Farm Industry News Blog

Corn grower cites agronomic benefits of corn stover removal

Iowa corn grower John Maxwell is working to supply corn stover to the DuPont Industrial Biosciences biorefinery in Nevada, Iowa. He cited several agronomic benefits of removing corn stover in a webinar sponsored by Biofuels Digest this week. The benefits include reduced tillage (and associated labor and fuel costs), warming the soil for spring planting, reducing the number of overwintering insects and improving corn yield.


John Maxwell grows corn south of Nevada, IA, and has been working with DuPont since 2012 to study the sustainable harvest of corn stover as a cellulosic ethanol feedstock. In a webinar on cellulosic ethanol supply chains hosted by Biofuels Digest this week, Maxwell cited several agronomic benefits of removing corn stover: reducing tillage (and associated labor and fuel costs), warming the soil for spring planting, reducing the number of overwintering insects and improving corn yield. Maxwell added that he applies hog manure on the corn to improve organic matter levels.

Maxwell and other corn growers in north central Iowa will be supplying corn stover to the DuPont Industrial Bioscience biorefinery in Nevada, IA. John Pieper, corn stover feedstock workstream lead, DuPont, said that the facility (which will have a nameplate capacity of 30 million gallons per year when construction is completed) will annually collect 375,000 tons of corn stover from approximately 190,000 acres. This represents about 25 percent of the corn acres within a 30-mile radius of Nevada.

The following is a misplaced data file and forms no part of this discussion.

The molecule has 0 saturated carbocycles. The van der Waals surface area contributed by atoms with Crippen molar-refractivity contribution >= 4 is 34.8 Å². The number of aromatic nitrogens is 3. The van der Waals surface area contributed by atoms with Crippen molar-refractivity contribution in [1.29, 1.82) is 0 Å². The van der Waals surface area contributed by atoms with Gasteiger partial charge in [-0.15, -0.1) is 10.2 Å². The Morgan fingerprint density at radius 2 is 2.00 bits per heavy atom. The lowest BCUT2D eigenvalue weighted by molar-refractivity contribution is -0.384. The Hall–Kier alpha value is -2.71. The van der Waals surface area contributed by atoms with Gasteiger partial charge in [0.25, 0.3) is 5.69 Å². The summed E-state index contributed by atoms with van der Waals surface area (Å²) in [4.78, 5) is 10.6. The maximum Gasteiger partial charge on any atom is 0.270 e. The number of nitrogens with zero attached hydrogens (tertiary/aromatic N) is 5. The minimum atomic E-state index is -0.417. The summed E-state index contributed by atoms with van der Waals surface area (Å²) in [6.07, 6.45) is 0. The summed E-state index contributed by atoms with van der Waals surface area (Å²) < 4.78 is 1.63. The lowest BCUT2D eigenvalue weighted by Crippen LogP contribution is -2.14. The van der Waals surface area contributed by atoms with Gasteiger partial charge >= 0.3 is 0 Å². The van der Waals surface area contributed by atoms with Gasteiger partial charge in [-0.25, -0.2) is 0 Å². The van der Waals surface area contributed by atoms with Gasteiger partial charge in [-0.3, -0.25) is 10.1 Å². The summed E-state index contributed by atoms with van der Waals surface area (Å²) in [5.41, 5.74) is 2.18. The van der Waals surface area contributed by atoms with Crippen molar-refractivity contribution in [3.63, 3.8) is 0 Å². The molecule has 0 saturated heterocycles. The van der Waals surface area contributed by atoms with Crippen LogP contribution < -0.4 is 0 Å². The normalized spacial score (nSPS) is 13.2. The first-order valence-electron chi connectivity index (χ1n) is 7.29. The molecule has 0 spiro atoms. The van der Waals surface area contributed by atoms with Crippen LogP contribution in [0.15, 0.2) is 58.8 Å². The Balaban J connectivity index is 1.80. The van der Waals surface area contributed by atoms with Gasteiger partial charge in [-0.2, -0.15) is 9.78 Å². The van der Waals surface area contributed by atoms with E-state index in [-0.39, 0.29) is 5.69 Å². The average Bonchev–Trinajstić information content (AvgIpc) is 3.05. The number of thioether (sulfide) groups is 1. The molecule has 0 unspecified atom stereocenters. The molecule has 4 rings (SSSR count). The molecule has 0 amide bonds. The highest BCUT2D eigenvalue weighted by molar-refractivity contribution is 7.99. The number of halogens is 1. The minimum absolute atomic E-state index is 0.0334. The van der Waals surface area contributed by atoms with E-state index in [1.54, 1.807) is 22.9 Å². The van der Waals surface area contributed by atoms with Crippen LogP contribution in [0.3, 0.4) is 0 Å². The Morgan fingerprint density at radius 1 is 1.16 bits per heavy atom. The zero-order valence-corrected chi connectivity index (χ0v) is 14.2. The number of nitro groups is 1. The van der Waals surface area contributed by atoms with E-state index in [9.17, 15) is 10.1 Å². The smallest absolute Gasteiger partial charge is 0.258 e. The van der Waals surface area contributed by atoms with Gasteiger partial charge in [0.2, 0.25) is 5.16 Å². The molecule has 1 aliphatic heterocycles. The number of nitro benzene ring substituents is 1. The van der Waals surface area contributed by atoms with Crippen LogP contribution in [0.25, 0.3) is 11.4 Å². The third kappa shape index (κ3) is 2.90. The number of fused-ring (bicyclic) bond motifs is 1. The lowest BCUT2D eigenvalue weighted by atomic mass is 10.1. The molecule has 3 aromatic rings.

Andy Hegenstaller, agronomic research manager, DuPont Pioneer, showed the accompanying chart, which illustrates how much cover stover should be retained in fields to prevent soil erosion from exceeding tolerable levels. This chart (developed from several years of USDA studies) also shows that tillage practices and crop rotation both have significant effects on how much stover can be harvested sustainably.

A two-ton per acre stover harvest would be sustainable for continuous corn production. Most of Maxwell’s production is currently corn-on-corn on relatively flat ground. In a corn-soybean rotation, Hegenstaller said that the frequency of stover harvest should be reduced.

Hegenstaller pointed out that fields averaging 170 bushels of corn per acre would produce about four tons of stover per acre. Fields averaging 210 bushels per acre would produce about five tons per acre, and fields producing as high as 295 bushels of corn per acre would translate to about seven tons per acre.

Tillage is currently the primary means of residue management. By collecting corn stover, growers could eliminate or greatly reduce tillage. Forty percent of the farmers in the DuPont stover collection program reduced their tillage intensity last year or were expected to do this year.

DuPont and Iowa State University studied eight Iowa fields in 2012 and six fields in 2013. They found that partial (~ 50 percent) corn stover removal improved corn yields by about 5.2 bushels per acre in more than 90 percent of the fields.

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